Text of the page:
The art of asset management

Will asset management save North America's process plants? This article from the editors of CONTROL provides the 411 on local and remote asset management capabilities and corporate oversight.

By Dan Hebert, PE, Senior Technical Editor, and Walt Boyes, Editor in Chief

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.J. Lambert, instrumentation and electrical reliability specialist at BP Cooper River plant in Wando, South Carolina, pointed out that his plant objectives are to lower costs and become more available, so they can remain competitive with offshore plants. A. J. was at the ISA show to pick up the HART Communications Foundation’s “Plant of the Year” award for the implementation of a HART-based asset management system that has saved several hundred thousand dollars a year on a meager $10,000 investment.

Based on the results from Lambert and his BP plant, and many others like him, it is clear that most process automation users have accepted the value of asset management. Especially in North American “brownfield” process plants, where there are only two ways to become more competitive and keep the plant open in the face of “greenfield” competition from overseas: process optimization and asset management. 

Process optimization strategies can provide as much as 25% improvement to the bottom line. But process optimization only works when the process is working. The flip side to process optimization is keeping the process up, by using asset management tools and best practices to reduce unplanned downtime and cut maintenance expenses.

It’s likely many of you are in the evaluation or implementation stage of your asset management projects. One of the most important decisions to make at this stage is whether to manage assets locally or remotely. Each approach has its advantages and disadvantages, and each plant has unique implementation issues. Here’s the scoop on both methodologies to help you determine the best approach to meet the unique needs of your plant and your company.

The Good and the Bad
Table I summarizes the benefits and challenges of local asset management strategies. From the vantage point of a single plant, local asset management will always have a lower initial cost than remote management schemes. This is mainly because the remote communications system, hardware and software, to provide data to a remote asset management system is not needed, and therefore, does not have to be purchased, installed, maintained and supported. But if no man is an island, then maybe no plant should rely on only local support. Obtaining support from management, corporate support groups, and other plants would be non-existent at worst, and difficult at best.

“For me,” says Lothar Lang, lead engineer of process control systems at Bayer Material Science’s Baytown, Texas, site, “there are the following benefits for local asset management: easier to access data, potentially faster response and maybe higher ownership for local people that leads to faster resolution of identified bottlenecks.” Challenges, he continues, include communication of, and access to, the data. “Remote asset management,” he says, “opens data to ‘everybody’, leading to better understanding of specific issues by management and support groups.” That way, he points out, “everybody is using the same numbers and information source, leading to a common understanding and baseline.”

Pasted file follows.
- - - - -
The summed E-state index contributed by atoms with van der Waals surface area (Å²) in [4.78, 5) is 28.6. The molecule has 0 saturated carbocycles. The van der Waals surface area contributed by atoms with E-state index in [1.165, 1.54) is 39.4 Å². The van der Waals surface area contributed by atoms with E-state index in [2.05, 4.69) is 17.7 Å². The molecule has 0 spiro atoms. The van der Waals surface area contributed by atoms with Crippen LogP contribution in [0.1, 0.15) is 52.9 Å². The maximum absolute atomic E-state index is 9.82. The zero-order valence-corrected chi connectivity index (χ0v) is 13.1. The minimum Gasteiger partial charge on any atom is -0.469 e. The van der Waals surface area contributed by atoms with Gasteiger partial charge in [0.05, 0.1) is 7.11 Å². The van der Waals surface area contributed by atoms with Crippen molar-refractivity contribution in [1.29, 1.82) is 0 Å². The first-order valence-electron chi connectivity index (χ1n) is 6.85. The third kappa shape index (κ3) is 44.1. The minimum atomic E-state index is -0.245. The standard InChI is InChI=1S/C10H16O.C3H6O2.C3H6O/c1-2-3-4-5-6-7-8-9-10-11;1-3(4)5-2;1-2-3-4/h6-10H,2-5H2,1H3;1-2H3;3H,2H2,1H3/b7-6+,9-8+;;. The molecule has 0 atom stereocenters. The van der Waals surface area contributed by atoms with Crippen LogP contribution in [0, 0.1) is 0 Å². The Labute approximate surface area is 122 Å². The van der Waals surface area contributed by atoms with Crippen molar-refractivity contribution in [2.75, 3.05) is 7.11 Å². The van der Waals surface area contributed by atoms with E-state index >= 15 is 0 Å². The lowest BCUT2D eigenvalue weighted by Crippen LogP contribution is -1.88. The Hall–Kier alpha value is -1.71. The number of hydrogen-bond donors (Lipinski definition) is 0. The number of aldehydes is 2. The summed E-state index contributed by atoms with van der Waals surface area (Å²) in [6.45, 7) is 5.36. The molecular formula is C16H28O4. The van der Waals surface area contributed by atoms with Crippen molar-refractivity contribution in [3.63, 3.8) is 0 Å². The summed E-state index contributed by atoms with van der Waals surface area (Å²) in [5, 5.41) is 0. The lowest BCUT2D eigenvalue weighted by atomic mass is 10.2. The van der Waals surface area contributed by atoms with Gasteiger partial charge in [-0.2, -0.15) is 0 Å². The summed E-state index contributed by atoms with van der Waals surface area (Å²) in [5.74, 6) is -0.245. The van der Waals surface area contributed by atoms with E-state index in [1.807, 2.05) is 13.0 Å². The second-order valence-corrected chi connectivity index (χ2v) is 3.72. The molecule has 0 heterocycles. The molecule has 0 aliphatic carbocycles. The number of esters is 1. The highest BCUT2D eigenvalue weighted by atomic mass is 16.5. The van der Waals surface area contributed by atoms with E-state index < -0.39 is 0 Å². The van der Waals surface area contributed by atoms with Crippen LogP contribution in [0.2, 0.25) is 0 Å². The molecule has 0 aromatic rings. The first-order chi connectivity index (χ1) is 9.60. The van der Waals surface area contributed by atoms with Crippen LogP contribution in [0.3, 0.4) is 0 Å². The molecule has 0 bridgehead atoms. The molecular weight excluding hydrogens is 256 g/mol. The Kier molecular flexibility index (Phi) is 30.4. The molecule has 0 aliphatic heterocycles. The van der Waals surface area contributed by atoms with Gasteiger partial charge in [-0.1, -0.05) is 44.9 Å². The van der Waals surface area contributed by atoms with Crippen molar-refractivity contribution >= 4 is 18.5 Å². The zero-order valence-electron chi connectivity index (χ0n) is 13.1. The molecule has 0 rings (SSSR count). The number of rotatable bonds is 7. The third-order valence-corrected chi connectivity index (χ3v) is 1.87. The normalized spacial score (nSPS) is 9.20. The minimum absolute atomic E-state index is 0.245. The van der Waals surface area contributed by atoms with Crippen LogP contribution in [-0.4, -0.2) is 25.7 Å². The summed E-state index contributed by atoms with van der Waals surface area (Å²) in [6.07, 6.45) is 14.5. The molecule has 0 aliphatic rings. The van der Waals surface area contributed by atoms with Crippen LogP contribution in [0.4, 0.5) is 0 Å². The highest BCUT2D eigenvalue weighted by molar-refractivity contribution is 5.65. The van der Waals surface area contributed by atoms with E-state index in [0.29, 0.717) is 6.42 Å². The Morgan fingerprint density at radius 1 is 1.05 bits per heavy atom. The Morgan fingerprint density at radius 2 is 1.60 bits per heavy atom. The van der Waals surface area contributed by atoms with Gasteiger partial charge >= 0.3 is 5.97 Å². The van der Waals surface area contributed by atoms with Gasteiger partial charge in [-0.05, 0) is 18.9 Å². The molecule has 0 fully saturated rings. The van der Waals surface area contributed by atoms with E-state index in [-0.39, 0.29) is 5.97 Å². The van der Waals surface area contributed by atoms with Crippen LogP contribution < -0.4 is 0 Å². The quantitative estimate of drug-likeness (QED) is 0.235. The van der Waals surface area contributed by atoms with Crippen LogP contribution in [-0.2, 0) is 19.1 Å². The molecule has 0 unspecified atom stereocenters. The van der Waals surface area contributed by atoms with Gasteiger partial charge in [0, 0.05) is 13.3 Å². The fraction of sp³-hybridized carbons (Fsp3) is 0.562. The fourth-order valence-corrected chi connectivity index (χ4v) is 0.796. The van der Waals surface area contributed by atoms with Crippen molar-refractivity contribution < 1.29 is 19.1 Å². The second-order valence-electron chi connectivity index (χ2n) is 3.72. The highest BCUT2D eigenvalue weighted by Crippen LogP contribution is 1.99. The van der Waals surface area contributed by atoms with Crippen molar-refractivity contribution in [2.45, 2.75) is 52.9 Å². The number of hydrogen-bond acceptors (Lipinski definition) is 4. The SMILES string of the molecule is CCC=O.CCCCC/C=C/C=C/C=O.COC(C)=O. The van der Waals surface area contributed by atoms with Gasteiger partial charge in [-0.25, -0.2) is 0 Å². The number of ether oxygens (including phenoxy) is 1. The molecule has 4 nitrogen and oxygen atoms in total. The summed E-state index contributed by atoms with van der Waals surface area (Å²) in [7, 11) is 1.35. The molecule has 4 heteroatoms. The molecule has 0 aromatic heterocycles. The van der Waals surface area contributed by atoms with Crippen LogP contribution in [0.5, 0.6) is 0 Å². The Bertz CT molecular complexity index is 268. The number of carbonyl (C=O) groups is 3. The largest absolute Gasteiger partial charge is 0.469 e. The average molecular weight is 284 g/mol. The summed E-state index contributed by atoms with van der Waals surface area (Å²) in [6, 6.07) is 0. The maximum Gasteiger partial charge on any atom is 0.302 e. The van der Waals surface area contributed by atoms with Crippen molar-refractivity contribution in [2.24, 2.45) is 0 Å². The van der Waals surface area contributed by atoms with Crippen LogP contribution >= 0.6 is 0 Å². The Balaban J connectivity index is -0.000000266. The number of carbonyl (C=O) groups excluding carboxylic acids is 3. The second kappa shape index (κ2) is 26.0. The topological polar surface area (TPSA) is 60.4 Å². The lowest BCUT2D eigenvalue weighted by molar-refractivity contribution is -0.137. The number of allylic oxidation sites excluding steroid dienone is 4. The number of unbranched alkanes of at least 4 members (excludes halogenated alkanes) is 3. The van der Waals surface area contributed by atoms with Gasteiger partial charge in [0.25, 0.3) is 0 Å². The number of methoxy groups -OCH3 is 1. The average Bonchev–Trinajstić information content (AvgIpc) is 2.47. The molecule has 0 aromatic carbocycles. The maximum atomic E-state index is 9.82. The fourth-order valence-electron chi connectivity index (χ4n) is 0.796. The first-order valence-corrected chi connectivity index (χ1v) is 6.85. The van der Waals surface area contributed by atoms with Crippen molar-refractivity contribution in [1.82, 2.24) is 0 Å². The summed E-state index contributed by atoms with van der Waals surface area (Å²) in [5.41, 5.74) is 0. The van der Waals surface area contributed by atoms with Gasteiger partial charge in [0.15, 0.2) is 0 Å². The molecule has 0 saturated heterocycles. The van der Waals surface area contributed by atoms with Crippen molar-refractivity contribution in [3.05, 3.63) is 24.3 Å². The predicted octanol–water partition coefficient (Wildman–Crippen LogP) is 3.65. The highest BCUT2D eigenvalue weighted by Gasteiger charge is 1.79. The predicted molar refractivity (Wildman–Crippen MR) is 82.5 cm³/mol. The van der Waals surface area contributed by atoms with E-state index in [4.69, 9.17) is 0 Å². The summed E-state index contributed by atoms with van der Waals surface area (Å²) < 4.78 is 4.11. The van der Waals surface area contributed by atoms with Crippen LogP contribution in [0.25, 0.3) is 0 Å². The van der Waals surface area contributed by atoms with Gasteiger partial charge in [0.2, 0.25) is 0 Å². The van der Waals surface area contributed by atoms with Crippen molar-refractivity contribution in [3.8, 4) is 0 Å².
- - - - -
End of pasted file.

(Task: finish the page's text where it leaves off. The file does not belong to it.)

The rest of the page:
Process industry firms with few plants, or a company with one plant that produces the bulk of their product often favor local asset management.

“Local asset management makes sense for smaller operations,” says Tim Holtan, senior business analyst for SmartSignal Corp., “If an organization only has several assets to manage, remote monitoring may not be the best approach.”

BP Cooper River implemented a local asset management system, because the initiative was plant-centric and not intended to be a corporate-wide project. The company also had the local staff to manage both the project and the data they started to accumulate. “Before using HART to connect our field devices to our AMS, we had a major shutdown every two years, and pulled out 35 to 50 valves” Lambert reports. “There might have been a work order or some concern about a particular valve,” he says, “but we didn’t really know what was wrong with it. That costs money and time. Now, with more information, we pull maybe five or six valves during a shutdown, and we know why they pull them, and we even pull some that operations doesn’t know about because we can see a potential problem before it becomes serious.”

Because of the large number of sensors and control elements installed with HART connectivity, many plants are following BP Cooper River’s lead and connecting those existing instruments to newly purchased asset management software. Lambert reports that Cooper River is installing a Honeywell AssetMAX system to manage the data they’ve collected.
As you develop your asset management strategy, keep in mind the thoughts of Richard McCormick, automation group supervisor at Ultramar Limited in Quebec. He is currently planning the implementation of an AMS for next year. “Our system will be local,” McCormick says, “and I don’t really see any advantage to implement a remote one. This system will monitor assets that are very local, like instrumentation, compressors and other process equipment, so I don’t expect big advantages for corporate to monitor these. They will, of course, be able to access the information if desired.”

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